How Winning Is Done

By February 3, 2017The Forum

“The world ain’t all sunshine and rainbows. It’s a very mean and nasty place and I don’t care how tough you are, it will beat you to your knees and keep you there permanently if you let it. You, me, or nobody is gonna hit as hard as life. But it ain’t about how hard ya hit. It’s about how hard you can get hit and keep moving forward. How much you can take and keep moving forward. That’s how winning is done!”—Rocky Balboa to his son in Rocky VI.

At Cary Christian, we aim to produce winners in academics, athletics, and ultimately life. Why? Because Jesus Christ is the ultimate victor and our time on earth is to be spent becoming more like Him. Jesus faced unimaginable difficulty and eventually death before His resurrection, yet He endured the hits and kept moving forward by staying focused on the goal set before him and the joy that would accompany his victory (Hebrews 12:2). He demonstrated perseverance, character, mental toughness, commitment, dedication, courage, and sacrifice—all of which are characteristics that our students must possess to be winners both in the classroom and on the court/field.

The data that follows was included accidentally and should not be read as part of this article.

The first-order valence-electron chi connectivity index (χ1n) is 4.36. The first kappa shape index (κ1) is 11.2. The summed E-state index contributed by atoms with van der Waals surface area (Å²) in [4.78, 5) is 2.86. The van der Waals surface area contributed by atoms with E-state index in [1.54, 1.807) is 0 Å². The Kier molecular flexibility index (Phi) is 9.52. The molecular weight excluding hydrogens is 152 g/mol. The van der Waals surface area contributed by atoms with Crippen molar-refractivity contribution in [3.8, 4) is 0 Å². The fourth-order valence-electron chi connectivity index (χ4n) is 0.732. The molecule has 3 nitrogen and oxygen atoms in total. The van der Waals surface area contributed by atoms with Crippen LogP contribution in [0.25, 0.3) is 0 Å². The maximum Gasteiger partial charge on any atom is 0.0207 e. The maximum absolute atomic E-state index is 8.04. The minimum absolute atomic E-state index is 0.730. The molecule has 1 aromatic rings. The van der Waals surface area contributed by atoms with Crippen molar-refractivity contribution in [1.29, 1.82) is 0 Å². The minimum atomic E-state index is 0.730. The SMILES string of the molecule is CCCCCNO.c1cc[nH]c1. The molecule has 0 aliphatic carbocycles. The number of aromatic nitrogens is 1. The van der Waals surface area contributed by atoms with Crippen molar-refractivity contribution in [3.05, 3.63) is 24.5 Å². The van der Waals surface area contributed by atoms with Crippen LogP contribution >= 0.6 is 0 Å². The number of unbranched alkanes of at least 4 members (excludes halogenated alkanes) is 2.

As a former high school and college player and now a coach at Cary Christian, I have a strong appreciation for how the platform of athletics can help produce each of these Christ-like characteristics. Throughout our CCS sports seasons, student athletes are trained to endure challenging practices, and must become skilled at how to successfully handle both gut wrenching defeats and thrilling victories. Our players find out that it is easy to be mediocre but difficult to be great. They learn that it takes determination to keep battling when losing, to be relentless in pursuing a goal when encountering obstacles, and to stand firm with conviction when everyone around them has no convictions. They grow to understand that every practice and game must be viewed as a valuable opportunity to discover areas for improvement that when corrected can lead to even greater success in the future.

Being a coach is really enjoyable, but it also comes with a responsibility to develop in each player a powerful drive to be successful while not being afraid to fail or to give up when obstacles come. When Rocky Balboa talked to his son, he was basically saying the difference between being great and average is directly related to how easily a person gives up. My prayer is that the student athletes graduating from CCS are better prepared by their sports experiences to never give up and positively influence a world that “ain’t all sunshine and rainbows” while bringing glory to Jesus Christ in the process.

 

Scott Dixon is a CCS parent and coach.